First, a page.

Looking forward to a time when sustainable design becomes a standard element of good design.
There is enormous interest in sustainable design in today's design fields. The reasons behind this passion for all things "green" vary—from a need to address some of the social and economic ills of society, to being the trendy thing to do and being in the forefront of a new concept, to simply doing the right thing. Increasingly, though, it is apparent to designers in all specialties that sustainable design is not only the right thing to do, it's in many ways the only way we should design. Just as we must design within building codes and ADA requirements, we will someday have to meet sustainable goals as part of basic design requirements. That may not specifically mean LEED certification, but it will mean being responsible to our planet and resources.
The federal government is leading the effort and is well on its way to requiring all or most of its projects to meet some LEED certification. That's a good thing since the government is one of the largest users of space for commercial purposes. However, the government has not taken the step of making the private sector comply with this type of thinking, the next wave of government regulation about which many designers are speculating.
If we look to other countries and cultures outside of the United States, the sustainable concept is well ingrained in other societies. Look at any progressive country with limited space or resources, and you will see policies which relate to waste and resource management that directly regulate how designers of the built environment design and implement their designs. For example, you won't readily see buildings torn down in Europe since they have limited landfills in which to dump products from demolished buildings. Demountable partitions are used in most office buildings so reconfiguration can be done without wasting resources. Energy conservation is paramount in buildings, and natural daylighting is mandated in some European countries—not only to provide healthful interior environments for the occupants, but because natural daylighting can help reduce energy costs.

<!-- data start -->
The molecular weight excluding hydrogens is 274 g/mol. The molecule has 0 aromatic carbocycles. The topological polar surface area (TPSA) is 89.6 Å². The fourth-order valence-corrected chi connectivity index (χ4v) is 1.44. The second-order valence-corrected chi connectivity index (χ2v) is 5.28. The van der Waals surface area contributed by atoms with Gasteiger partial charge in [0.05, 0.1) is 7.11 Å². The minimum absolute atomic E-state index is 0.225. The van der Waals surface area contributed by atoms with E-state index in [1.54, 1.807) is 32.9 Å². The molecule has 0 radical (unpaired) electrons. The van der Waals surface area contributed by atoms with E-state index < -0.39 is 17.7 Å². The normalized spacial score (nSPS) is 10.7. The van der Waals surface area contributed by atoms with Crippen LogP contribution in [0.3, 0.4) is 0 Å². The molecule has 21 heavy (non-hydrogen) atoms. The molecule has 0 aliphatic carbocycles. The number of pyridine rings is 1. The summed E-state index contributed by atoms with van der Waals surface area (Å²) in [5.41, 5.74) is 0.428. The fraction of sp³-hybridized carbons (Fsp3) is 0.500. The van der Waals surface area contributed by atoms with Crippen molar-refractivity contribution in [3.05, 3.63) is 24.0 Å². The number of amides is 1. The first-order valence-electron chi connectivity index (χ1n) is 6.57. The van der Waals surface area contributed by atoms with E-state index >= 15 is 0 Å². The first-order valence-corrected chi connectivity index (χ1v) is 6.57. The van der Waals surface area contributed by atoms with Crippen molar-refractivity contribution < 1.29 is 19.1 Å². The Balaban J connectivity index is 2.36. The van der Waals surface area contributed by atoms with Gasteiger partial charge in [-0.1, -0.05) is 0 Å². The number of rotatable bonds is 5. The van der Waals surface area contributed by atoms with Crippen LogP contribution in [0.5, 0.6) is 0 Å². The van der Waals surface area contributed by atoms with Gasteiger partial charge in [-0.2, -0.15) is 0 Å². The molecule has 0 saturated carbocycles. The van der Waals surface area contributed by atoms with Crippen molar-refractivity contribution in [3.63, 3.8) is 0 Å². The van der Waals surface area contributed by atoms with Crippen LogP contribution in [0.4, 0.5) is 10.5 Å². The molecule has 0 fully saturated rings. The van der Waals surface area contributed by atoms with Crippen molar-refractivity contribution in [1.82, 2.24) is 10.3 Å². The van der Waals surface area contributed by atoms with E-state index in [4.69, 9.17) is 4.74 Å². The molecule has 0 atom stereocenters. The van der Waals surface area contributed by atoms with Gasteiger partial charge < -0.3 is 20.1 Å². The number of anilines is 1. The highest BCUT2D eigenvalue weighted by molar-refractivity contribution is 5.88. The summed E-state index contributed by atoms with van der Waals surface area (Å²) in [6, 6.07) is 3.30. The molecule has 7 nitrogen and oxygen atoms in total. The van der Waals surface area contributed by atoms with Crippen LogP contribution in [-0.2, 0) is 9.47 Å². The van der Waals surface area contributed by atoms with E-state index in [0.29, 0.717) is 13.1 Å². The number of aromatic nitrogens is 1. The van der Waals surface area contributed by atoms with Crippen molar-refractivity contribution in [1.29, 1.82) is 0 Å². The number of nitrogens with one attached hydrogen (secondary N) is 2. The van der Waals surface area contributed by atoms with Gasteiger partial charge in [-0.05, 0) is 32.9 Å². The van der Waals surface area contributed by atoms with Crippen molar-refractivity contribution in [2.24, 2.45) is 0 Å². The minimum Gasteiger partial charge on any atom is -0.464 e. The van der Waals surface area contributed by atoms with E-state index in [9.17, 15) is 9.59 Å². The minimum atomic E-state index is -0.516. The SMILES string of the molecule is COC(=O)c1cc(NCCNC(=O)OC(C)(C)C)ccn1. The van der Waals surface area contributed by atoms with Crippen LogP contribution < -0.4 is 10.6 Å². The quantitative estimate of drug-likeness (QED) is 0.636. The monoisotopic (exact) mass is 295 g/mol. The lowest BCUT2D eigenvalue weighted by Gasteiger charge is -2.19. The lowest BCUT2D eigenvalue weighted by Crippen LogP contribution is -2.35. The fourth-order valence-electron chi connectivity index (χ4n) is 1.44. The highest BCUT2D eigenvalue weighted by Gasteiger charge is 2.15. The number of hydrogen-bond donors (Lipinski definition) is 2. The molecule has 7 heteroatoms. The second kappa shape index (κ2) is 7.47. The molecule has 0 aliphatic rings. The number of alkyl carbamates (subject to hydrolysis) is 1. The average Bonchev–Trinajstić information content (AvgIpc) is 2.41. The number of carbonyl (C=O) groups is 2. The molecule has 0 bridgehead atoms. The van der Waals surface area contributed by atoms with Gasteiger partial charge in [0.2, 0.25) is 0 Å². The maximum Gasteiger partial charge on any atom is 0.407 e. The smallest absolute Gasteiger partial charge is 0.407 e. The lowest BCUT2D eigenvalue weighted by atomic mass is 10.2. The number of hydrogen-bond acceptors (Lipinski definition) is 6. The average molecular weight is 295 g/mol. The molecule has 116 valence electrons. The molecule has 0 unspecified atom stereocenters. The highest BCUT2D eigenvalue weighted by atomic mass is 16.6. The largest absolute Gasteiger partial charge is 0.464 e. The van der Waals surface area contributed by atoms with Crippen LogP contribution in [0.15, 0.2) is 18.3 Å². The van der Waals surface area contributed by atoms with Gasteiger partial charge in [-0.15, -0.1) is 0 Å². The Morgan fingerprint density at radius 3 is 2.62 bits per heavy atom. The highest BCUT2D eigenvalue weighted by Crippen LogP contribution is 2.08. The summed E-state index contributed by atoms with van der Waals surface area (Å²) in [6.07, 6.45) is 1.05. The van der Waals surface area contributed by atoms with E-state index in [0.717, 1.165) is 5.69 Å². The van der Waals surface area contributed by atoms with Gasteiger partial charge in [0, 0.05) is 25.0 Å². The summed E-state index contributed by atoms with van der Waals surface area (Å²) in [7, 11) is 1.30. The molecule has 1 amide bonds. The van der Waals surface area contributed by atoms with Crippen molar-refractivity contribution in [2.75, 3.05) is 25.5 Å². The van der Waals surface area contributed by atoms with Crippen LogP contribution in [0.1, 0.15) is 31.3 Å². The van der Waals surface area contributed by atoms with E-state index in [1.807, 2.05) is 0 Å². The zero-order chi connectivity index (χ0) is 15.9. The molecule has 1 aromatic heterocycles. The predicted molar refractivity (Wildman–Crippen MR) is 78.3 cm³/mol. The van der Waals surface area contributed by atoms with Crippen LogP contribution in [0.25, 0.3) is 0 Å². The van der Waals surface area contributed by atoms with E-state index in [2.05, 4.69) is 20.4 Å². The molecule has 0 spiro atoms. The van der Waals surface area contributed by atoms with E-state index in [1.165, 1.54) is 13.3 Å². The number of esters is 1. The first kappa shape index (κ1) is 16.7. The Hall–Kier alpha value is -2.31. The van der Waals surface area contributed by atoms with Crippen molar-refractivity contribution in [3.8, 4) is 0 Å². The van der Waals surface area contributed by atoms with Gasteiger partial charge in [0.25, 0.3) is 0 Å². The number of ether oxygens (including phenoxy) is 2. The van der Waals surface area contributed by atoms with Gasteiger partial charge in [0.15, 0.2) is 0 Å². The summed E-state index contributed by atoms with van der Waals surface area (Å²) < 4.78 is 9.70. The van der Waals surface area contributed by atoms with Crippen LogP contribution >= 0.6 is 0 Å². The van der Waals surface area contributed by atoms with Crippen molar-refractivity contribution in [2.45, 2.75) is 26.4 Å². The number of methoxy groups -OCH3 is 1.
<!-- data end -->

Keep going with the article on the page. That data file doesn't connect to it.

I am impressed that in the United States we have pursued this goal of sustainability largely because we know it's the right thing to do and not because it's the law. However, I also believe that for such principles to become mainstream, legislation may have to be passed. If we look back through our history, it was not until clean air acts, clean water acts and even littering laws were enacted that our society stopped literally trashing our planet. As a child before littering laws were enacted, I remember roadsides filled with trash. Today our roadsides are largely clean. I commend the design profession for taking this issue on and designing in ways that are respectful of the planet and our natural resources. If we continue in this vein we will make a difference, and maybe even change the tide of thinking in this country. To further that effort and to make it happen faster, the government will ultimately need to provide incentives or mandate by law reasons for doing what we as designers already know as the "right" thing.
Over time my hope is that sustainable design will become a standard element of good design like building codes, ADA requirements and other issues for the protection of the health, safety and welfare of the people and planet for which we design. There won't be any hyperbole over "sustainability," a word that may just disappear; but won't that be a nice thing for the planet and our next generations?
IIDA president Lewis J. Goetz, FIIDA, FAIA, is founding principal and CEO of Group Goetz Architects, Washington, DC. IIDA is headquartered in space 13-122 at the Merchandise Mart, Chicago, IL, and can be reached at (888) 799-IIDA; www.iida.org.